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You Might Be Working Yourself to Death (Really)

A lack of flexibility in high-stress jobs may literally be a matter of life and death, experts warn.

A new study shows that people with little control over their workflow are less healthy and even die at a younger age than those with more flexibility and discretion in their jobs who are able to set their own goals as part of their employment.

Researchers used a longitudinal sample of 2,363 Wisconsin residents in their 60s over a seven-year period and found that for individuals in low-control jobs, high job demands are associated with a 15.4 percent increase in the likelihood of death, compared to low job demands.

For those in high-control jobs, high job demands are associated with a 34 percent decrease in the likelihood of death compared to low job demands.

(Credit: woodleywonderworks/Flickr)

“We explored job demands, or the amount of work, time pressure, and concentration demands of a job, and job control, or the amount of discretion one has over making decisions at work, as joint predictors of death,” says Erik Gonzalez-Mulé, assistant professor of organizational behavior and human resources at the Kelley School at Indiana University.

“These findings suggest that stressful jobs have clear...

Managing Your Career in the Trump Era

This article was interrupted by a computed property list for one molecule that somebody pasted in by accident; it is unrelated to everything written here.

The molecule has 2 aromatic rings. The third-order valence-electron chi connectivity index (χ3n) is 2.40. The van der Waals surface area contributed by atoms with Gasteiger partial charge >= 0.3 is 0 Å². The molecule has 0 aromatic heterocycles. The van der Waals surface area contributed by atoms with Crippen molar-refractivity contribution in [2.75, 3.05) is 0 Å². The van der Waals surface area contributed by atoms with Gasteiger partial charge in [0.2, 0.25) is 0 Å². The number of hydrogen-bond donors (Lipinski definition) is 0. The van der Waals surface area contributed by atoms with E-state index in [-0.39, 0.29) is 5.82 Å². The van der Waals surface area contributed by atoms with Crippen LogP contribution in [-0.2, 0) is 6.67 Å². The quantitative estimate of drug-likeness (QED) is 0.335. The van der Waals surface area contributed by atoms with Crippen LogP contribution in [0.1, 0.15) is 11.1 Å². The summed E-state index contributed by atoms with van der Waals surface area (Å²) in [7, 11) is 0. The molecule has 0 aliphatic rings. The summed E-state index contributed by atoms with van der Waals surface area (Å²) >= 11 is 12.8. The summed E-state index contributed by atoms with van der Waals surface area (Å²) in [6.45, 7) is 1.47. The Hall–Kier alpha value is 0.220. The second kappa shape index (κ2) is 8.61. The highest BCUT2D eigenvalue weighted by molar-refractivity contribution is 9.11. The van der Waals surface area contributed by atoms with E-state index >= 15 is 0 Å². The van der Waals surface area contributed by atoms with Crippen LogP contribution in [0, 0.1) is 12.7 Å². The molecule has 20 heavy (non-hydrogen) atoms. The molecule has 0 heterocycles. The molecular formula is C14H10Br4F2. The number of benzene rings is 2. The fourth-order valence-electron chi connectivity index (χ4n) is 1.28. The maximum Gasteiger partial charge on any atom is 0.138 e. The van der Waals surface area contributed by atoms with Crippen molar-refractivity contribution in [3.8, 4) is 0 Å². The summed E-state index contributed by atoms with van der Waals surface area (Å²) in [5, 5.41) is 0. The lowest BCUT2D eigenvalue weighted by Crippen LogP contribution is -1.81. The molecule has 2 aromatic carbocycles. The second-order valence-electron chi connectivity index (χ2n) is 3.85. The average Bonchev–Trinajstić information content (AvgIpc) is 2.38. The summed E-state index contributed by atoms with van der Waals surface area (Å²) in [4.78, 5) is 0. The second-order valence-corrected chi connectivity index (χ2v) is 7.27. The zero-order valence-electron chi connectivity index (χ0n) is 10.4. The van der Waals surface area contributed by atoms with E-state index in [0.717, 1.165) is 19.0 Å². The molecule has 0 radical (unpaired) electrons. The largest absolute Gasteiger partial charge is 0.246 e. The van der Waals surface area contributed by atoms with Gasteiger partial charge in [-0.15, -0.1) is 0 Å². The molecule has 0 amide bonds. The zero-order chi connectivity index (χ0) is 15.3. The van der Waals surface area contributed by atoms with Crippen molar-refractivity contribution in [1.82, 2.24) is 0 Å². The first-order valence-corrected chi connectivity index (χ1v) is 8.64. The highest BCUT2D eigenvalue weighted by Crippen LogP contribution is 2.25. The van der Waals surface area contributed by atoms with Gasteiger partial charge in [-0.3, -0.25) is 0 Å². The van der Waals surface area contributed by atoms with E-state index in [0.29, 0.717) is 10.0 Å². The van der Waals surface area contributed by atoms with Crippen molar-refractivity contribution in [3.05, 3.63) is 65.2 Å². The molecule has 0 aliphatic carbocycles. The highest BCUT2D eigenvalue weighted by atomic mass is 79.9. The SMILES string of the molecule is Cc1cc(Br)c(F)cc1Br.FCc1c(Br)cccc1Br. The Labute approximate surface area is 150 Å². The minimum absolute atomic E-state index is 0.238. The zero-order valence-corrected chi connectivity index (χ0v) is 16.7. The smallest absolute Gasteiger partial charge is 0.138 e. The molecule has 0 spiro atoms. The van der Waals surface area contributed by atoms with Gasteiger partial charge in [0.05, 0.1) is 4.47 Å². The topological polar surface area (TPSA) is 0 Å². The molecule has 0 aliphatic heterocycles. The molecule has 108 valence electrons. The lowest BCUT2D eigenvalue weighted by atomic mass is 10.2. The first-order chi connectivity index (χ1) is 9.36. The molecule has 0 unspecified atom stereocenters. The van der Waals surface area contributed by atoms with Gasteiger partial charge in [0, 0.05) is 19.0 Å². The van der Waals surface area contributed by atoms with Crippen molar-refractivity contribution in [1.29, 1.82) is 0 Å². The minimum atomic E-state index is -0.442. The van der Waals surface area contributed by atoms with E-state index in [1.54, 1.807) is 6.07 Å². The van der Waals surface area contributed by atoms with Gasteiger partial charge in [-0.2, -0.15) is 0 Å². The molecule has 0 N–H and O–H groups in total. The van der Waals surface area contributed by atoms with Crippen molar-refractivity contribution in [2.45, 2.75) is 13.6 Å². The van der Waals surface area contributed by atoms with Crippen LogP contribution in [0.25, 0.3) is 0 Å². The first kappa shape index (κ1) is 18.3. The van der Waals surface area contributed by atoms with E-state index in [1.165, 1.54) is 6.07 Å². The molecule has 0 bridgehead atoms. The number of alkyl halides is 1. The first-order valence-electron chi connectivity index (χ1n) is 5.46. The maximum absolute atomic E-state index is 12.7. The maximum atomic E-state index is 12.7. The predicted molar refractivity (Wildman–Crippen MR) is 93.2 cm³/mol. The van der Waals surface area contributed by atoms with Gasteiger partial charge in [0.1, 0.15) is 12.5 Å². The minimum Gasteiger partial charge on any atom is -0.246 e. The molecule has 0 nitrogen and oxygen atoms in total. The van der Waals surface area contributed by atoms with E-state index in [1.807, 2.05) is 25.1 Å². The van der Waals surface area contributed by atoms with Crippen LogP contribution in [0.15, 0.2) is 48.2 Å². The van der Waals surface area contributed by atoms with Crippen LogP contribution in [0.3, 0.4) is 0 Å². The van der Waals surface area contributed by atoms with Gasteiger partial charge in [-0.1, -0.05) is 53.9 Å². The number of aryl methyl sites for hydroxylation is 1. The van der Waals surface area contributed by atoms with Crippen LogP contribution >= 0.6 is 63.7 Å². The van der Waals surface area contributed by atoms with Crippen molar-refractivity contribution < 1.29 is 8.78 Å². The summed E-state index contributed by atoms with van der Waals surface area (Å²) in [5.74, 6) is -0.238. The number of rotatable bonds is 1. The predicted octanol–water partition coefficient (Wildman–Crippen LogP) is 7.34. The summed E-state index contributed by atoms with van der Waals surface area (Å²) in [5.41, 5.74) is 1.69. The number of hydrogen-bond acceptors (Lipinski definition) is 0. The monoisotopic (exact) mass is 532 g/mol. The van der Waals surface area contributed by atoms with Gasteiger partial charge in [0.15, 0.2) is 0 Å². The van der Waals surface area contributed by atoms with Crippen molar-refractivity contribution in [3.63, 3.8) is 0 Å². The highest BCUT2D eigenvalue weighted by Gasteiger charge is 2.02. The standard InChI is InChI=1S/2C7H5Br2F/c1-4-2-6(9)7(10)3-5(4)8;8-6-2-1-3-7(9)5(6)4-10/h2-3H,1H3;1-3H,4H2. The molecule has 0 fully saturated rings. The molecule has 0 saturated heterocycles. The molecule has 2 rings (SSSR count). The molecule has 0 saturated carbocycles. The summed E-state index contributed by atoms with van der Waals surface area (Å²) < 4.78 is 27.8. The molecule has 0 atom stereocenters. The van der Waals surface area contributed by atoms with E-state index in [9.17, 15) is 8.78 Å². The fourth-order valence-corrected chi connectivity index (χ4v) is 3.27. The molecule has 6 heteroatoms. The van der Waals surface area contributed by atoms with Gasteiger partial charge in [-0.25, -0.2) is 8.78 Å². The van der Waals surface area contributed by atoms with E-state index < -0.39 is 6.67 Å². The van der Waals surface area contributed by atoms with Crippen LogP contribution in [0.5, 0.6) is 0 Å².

With every new administration, federal employees should take stock of their careers and decide if they need to make adjustments. Perhaps your organization is going to shrink; maybe you don’t like the philosophy or approach of the new secretary; or maybe you simply need a change. Regardless of your reasons, 200 days into the still relatively new Trump Administration is a good time to take a step back and decide what if, anything, you would like to do differently.

A good place to start is to ask yourself where do you want to be in five years? Ten years? Are you satisfied with the direction of your career? Do you feel like you are making a difference or are you just trying to survive? Do you want to remain with your current organization? Do you want to move to the private sector?

If you haven’t already asked yourself these questions, now is the time. Here are some things to consider:

Where do you want to be in five years? Ten years?

This is a question everyone should ask. The idea here is to try and envision where you want to be and then plan accordingly. Framed differently, you...

How to Deal with an Employee Who Is Making You Ill

The names change, but the behaviors are the same. Anyone who has managed a staff for any length of time has likely encountered the toxic employee who makes everyone he or she meets miserable, particularly the manager. Most managers are unprepared and frequently under-supported by their bosses and organizations for this situation. It becomes a demoralizing drain on everyone’s energy and has caused more than a few managers to jump ship for a contributor role. Here’s some guidance for coping with an employee who is making you ill.